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Advice please!

Discussion in 'Journalism Forum' started by sureka, Feb 7, 2007.

  1. sureka

    sureka New Member


    I've just started out as a freelance journalist and have noticed that when I ask PR companies for interviews with artists, they want to know what publication it is for before they say yes or no.
    So I tout the interview idea around publications first, and if they are interested, I approach the PR company. But then the PR company says no and I have promised the publication an interview I can't get and irritated my valuable contacts! What is the solution??

    Thanks in advance,
    Sureka x
  2. Lupita

    Lupita Member

    Hi Sureka,

    I think the answer, to an extent, is in your question: Don't promise what you can't 100% deliver! ;)

    Say that you plan/intend/have arranged/want/have a contact who can set up/ an interview, and if the pubication demands certainty approach the PR co first.

    I sometimes cut the PR agency out of the loop, (if it doesn't burn bridges) but remember, when you do pitch to the PR rep, rehearse it before, so it sounds like a good PR opp./ in their interests and their client's. It is increasingly the case, esp. for freelancers, that journos have to be PR-savvy too. Annoying but unavoidable, esp given your role sometimes boils down to extracting information out of people. :eek:

    To add clout to the mag so the pR doesn't refuse you, you might; get some circulation figures of the mag, say the mag's ed. will be interviewing the artist's rival next week, say you've interviewed Hurst, Turner, Picasso and thought 'Joe Bloggs' would like to contribute too...' Or 'Our readers are demanding to know...' If you're feeling extra generous, you could tell the PR you'll let them see the article pre-publication (-be careful) or upon or post publication, or at the first opportunity.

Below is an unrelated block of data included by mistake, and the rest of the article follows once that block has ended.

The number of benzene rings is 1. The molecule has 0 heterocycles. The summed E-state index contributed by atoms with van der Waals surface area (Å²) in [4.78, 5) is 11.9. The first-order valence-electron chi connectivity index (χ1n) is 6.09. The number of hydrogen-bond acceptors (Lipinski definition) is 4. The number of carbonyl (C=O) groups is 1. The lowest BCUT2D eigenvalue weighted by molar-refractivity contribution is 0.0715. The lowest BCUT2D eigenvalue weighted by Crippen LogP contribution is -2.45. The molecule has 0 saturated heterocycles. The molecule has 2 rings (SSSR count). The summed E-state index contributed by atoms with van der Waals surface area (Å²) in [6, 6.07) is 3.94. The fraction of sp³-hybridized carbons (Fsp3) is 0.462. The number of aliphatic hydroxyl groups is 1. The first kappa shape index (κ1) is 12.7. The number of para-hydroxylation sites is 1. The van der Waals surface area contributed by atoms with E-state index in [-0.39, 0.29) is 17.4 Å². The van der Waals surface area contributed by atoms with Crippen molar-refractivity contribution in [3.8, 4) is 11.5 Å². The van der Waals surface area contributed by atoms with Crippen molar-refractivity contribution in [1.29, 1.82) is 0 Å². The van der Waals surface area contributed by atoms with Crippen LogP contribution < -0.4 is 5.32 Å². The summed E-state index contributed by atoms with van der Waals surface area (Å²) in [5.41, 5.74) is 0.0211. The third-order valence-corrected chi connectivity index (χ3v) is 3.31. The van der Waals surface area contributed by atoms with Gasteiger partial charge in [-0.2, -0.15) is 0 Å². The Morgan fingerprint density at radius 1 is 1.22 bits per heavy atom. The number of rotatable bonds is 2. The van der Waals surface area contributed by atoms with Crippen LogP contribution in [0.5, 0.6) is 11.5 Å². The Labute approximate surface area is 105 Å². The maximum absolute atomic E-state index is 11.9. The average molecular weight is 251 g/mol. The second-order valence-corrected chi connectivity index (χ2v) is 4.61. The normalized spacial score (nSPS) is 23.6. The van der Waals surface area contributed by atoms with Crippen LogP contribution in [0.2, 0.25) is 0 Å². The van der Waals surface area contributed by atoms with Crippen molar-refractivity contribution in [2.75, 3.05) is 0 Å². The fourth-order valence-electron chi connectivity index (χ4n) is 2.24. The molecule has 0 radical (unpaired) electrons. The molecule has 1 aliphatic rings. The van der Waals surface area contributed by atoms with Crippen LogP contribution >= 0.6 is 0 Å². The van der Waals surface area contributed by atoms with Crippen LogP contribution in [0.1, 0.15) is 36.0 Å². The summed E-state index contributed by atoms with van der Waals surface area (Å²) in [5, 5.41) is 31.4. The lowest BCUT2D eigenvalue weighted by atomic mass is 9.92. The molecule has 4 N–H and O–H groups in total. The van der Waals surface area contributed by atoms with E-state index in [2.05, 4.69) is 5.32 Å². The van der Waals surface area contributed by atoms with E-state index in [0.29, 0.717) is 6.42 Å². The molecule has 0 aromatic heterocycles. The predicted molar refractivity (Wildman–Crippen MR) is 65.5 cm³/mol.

Of course there's always the fear factor that will get PRs moving too: 'We running a piece about your client's ( the artist's) dislike of art when he was a student' etc Make out your doing the PR and the client a favour: 'I thought I 'd give you a chance to respond to claims from more than one source that...'

    Oh and with all the above; remember you are running a business - just like them, so don't take no for an answer! But beware - you have deadlines today but without integrity you won't tomorrow! :D

    Let me know how it goes!
  3. sureka

    sureka New Member


    Thanks Lupita! Your advice was helpful although I still feel I'm in a bit of a chicken and egg situation. Recently tried to get a celebritiy interview which would have been perfectly do-able when I was a staff journalist, but the PR company wanted me to confirm who I was doing the interview for before they'd say yes or no. So now I have to pitch to loads of publications and go back to the PR company with the ones that say yes, not knowing whether I will have to let them publications down in the end having got their hopes up, which is obviously not ideal. Does anyone have any more nuggets of wisdom on this one? Someone else just advised me to lie to both the PR companies and publications but this is surely not ideal either!!!


    Sureka x

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